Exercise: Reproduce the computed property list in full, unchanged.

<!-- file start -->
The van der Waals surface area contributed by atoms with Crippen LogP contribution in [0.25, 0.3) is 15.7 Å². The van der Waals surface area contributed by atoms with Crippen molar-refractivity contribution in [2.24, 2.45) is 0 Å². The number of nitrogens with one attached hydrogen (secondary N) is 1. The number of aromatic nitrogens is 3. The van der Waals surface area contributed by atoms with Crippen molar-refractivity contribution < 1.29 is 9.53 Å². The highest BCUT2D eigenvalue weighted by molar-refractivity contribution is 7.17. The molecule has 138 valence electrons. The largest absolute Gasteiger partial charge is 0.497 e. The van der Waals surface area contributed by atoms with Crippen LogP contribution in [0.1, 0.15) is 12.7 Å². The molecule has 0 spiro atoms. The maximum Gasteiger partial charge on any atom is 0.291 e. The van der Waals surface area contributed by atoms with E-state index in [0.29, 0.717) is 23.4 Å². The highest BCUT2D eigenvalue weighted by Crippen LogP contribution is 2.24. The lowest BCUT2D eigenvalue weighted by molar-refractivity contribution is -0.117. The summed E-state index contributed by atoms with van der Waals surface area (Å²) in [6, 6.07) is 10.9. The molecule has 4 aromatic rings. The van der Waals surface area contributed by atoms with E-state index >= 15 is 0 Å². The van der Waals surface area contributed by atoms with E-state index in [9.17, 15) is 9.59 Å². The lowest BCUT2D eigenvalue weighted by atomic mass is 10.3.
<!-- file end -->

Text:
The van der Waals surface area contributed by atoms with Crippen LogP contribution in [0.25, 0.3) is 15.7 Å². The van der Waals surface area contributed by atoms with Crippen molar-refractivity contribution in [2.24, 2.45) is 0 Å². The number of nitrogens with one attached hydrogen (secondary N) is 1. The number of aromatic nitrogens is 3. The van der Waals surface area contributed by atoms with Crippen molar-refractivity contribution < 1.29 is 9.53 Å². The highest BCUT2D eigenvalue weighted by molar-refractivity contribution is 7.17. The molecule has 138 valence electrons. The largest absolute Gasteiger partial charge is 0.497 e. The van der Waals surface area contributed by atoms with Crippen LogP contribution in [0.1, 0.15) is 12.7 Å². The molecule has 0 spiro atoms. The maximum Gasteiger partial charge on any atom is 0.291 e. The van der Waals surface area contributed by atoms with E-state index in [0.29, 0.717) is 23.4 Å². The highest BCUT2D eigenvalue weighted by Crippen LogP contribution is 2.24. The lowest BCUT2D eigenvalue weighted by molar-refractivity contribution is -0.117. The summed E-state index contributed by atoms with van der Waals surface area (Å²) in [6, 6.07) is 10.9. The molecule has 4 aromatic rings. The van der Waals surface area contributed by atoms with E-state index >= 15 is 0 Å². The van der Waals surface area contributed by atoms with E-state index in [9.17, 15) is 9.59 Å². The lowest BCUT2D eigenvalue weighted by atomic mass is 10.3.